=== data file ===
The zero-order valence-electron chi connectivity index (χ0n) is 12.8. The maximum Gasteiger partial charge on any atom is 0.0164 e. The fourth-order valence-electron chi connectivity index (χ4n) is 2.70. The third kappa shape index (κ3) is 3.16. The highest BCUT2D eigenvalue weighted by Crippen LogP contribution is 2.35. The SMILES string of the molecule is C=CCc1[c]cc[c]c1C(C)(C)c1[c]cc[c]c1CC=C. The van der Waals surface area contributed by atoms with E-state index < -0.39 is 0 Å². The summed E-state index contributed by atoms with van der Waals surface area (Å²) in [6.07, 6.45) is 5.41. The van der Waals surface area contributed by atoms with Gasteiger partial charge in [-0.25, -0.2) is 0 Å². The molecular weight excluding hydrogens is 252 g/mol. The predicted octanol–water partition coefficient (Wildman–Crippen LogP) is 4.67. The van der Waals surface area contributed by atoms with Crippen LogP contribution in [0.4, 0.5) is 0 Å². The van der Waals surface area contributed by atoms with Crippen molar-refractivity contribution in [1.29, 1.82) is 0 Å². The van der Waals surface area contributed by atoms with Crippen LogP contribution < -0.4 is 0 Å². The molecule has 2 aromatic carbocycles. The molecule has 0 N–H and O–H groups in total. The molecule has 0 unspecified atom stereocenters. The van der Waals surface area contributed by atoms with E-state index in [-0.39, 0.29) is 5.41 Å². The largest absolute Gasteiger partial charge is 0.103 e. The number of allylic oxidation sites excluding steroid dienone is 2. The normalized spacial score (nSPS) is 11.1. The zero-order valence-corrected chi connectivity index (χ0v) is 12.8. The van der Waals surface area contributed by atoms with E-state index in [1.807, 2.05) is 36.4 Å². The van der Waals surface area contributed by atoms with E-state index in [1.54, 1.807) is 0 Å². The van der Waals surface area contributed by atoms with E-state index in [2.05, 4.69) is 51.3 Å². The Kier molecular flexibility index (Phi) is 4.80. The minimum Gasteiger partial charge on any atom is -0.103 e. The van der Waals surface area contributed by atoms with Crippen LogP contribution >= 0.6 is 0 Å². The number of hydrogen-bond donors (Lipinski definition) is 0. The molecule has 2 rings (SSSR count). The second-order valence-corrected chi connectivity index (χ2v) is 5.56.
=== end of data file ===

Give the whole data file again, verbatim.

The zero-order valence-electron chi connectivity index (χ0n) is 12.8. The maximum Gasteiger partial charge on any atom is 0.0164 e. The fourth-order valence-electron chi connectivity index (χ4n) is 2.70. The third kappa shape index (κ3) is 3.16. The highest BCUT2D eigenvalue weighted by Crippen LogP contribution is 2.35. The SMILES string of the molecule is C=CCc1[c]cc[c]c1C(C)(C)c1[c]cc[c]c1CC=C. The van der Waals surface area contributed by atoms with E-state index < -0.39 is 0 Å². The summed E-state index contributed by atoms with van der Waals surface area (Å²) in [6.07, 6.45) is 5.41. The van der Waals surface area contributed by atoms with Gasteiger partial charge in [-0.25, -0.2) is 0 Å². The molecular weight excluding hydrogens is 252 g/mol. The predicted octanol–water partition coefficient (Wildman–Crippen LogP) is 4.67. The van der Waals surface area contributed by atoms with Crippen LogP contribution in [0.4, 0.5) is 0 Å². The van der Waals surface area contributed by atoms with Crippen molar-refractivity contribution in [1.29, 1.82) is 0 Å². The van der Waals surface area contributed by atoms with Crippen LogP contribution < -0.4 is 0 Å². The molecule has 2 aromatic carbocycles. The molecule has 0 N–H and O–H groups in total. The molecule has 0 unspecified atom stereocenters. The van der Waals surface area contributed by atoms with E-state index in [-0.39, 0.29) is 5.41 Å². The largest absolute Gasteiger partial charge is 0.103 e. The number of allylic oxidation sites excluding steroid dienone is 2. The normalized spacial score (nSPS) is 11.1. The zero-order valence-corrected chi connectivity index (χ0v) is 12.8. The van der Waals surface area contributed by atoms with E-state index in [1.807, 2.05) is 36.4 Å². The van der Waals surface area contributed by atoms with E-state index in [1.54, 1.807) is 0 Å². The van der Waals surface area contributed by atoms with E-state index in [2.05, 4.69) is 51.3 Å². The Kier molecular flexibility index (Phi) is 4.80. The minimum Gasteiger partial charge on any atom is -0.103 e. The van der Waals surface area contributed by atoms with Crippen LogP contribution >= 0.6 is 0 Å². The number of hydrogen-bond donors (Lipinski definition) is 0. The molecule has 2 rings (SSSR count). The second-order valence-corrected chi connectivity index (χ2v) is 5.56.